Logic 101: Fallacies and the art of spotting bad arguments

Fallacies are fun! Ever wish you could win every argument someone proposes? Well, philosophers love that kind of stuff. In our line of study it’s all about proving the other guy wrong and making irrefutable arguments. Fallacies are arguments that have poor premises to support their conclusion. They are usually misleading, deceptive, and down right biased. Once you can spot them, you can surely thwart any bad argument and win. There are tons of fallacies, so today I’m only going to list five. I’ll surely create a part 2 when I have more time!

So Let’s learn how to spot fallacies huh?

Begging The Question

Begging the question is an argument that assumes the answer already in it’s premise. It serves as a pretty flimsy argument and looks a little something like this.

  • Person 1 – “Jesus must be the son of God.”
  • Person 2 – “How do you know that?”
  • Person 1 – “Because Jesus said he was.”

This is the kind of argument people use when they are frustrated and can’t think of a good reason to support their conclusion. Basically this guy is trying to prove that Jesus is the son of God through the fact that he said he was. the premise for believing just really restates the conclusion and offers no real support.

Red Herring Fallacy

The Red herring fallacy comes from an old hunters tale. A hunter takes his dog out with him one day and a long while into their day the man grows tired and wants to leave for home. The dog is still hot on the trail of the animal and the hunter can’t grab his dog to bring him home. So he takes an oily bag of dead red haring and brush it in the path in front of the dog. The dog becomes disoriented and the hunter is able to leash his dog and go home.

So what does this mean? Someone using a  red haring fallacies uses a none relevant point to divert their argument so they can win. Here’s an example of that:

  • “Soda isn’t the best thing for you. Everyone should drink coffee instead. Coffee really keeps you awake. “

The arguer starts with one conclusion that Soda is bad for you then completely abandons it to say that everyone should drink coffee and that coffee keeps you awake. That in no way supports why soda is bad for you, it just goes completely off track!

Slippery Slope Arguments

These fallacies are also easy to spot. Someone who uses this basically leads you down a hypothetical chain of events to prove ridiculous things. Kids could correlate to this argument when they have ever asked to do something their parents didn’t agree with.

  • Kid – “Can I hang out with billy, Mom?”
  • Mom – “No”
  • Kid – “Why?”
  • Mom – “Because Billy isn’t a good kid. If you hang out with Billy you’ll do bad things. Then you’ll get yourself into big trouble. Then he will make you do drugs. Then you will overdose and die. Do you want to die?”

Obviously Mom doesn’t like billy. So much so that she makes up these random chain of events that will lead to the child’s death. Sounds fallacious to me.

Ad Populum

Latin for “to the people,” Ad Populum fallacies are  supported by the appealing to the masses to prove their point. Here’s that in example:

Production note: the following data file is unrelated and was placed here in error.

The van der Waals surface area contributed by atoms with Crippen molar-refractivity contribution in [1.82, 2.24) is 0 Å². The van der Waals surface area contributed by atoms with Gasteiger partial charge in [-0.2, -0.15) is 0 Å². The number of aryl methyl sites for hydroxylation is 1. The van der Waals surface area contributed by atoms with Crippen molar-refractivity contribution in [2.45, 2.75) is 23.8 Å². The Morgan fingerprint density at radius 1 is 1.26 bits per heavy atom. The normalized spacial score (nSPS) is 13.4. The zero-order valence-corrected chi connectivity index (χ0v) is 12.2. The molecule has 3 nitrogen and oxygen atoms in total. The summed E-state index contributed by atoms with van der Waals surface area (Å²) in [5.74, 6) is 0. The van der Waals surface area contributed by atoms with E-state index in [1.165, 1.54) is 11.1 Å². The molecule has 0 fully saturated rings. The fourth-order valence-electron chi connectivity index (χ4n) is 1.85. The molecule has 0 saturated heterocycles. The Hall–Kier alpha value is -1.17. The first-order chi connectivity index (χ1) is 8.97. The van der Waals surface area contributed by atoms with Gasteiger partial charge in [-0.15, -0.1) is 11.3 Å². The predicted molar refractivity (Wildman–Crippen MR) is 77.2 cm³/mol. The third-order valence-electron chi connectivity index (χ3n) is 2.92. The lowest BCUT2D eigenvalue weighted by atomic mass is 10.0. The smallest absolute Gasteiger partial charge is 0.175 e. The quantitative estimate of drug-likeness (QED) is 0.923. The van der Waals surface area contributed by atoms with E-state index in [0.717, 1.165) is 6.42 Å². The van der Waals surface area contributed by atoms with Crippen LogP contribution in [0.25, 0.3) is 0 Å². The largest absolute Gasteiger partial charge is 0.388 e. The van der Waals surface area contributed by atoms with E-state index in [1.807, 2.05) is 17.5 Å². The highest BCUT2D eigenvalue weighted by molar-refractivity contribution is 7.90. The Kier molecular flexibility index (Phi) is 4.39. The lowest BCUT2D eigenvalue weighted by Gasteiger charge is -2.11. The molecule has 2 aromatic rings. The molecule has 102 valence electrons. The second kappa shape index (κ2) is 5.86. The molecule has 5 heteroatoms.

• Person 1– “The Giant’s are the best team in football.”
  • Person 2 – “What makes you believe that?”
  • Person 1 – “Everyone I’m friends with says it’s true so it’s true!”

Another name for what you see above is the bandwagon fallacy. It’s obvious how bad this argument is. Just because a lot of other people you know say it’s true, doesn’t make it so.

Post hoc, ergo propter hoc.

This fallacy translates into “after this, therefore because of this.” It follows a pattern that goes like this. A comes after B, so  B therefore causes A. As you’re about to see this doesn’t work out quite well.

  • “I had some chocolate today. Then later on I got very sick. The chocolate must have made me ill.”

Because you had a piece of chocolate at some point of the day doesn’t necessarily mean that the chocolate caused the sickness. Just because you had the chocolate prior to becoming sick doesn’t entail that it was the reason for our sickness.

Conclusion

So there you have five explanations of fallacies. Try to catch your friends use these arguments against you. You can point them out and prove them wrong and perhaps win a few arguments this way. I’ll make sure to post more fallacies at a later date for you all. Until then, keep on thinking!

Posted in Philosophy.

4 Comments

  1. So if I didn’t check the date on this post, I would have thought it was posted because of our car argument about a certain car lol Anyway I hate when you use these terms to defeat me =(

  2. It’s also important not to go too overboard in trying to call people on fallacies, though – when making points people often don’t always say exactly what they mean, and oftentimes there’s more implied context that clarifies a point to where it’s no longer a fallacy – *if* you include the implied context. Sometimes it’s better to work that out than to just start up a frivolous argument over whether a given statement was a fallacy or not, in the interests of productivity. (But arguing can be fun too. :D)

  3. Fallacies are flaws in the reasoning process. It doesn’t necessarily mean that the conclusion arrived at through flawed reasoning is false. It becomes a mere rhetorical device that tears at the opponent’s ethos.

    Pointing out a fallacy when it is not relevant (specially when the truth value is conserved) can be regarded as pedantic, and it is in itself an informal fallacy known as argument from fallacy.

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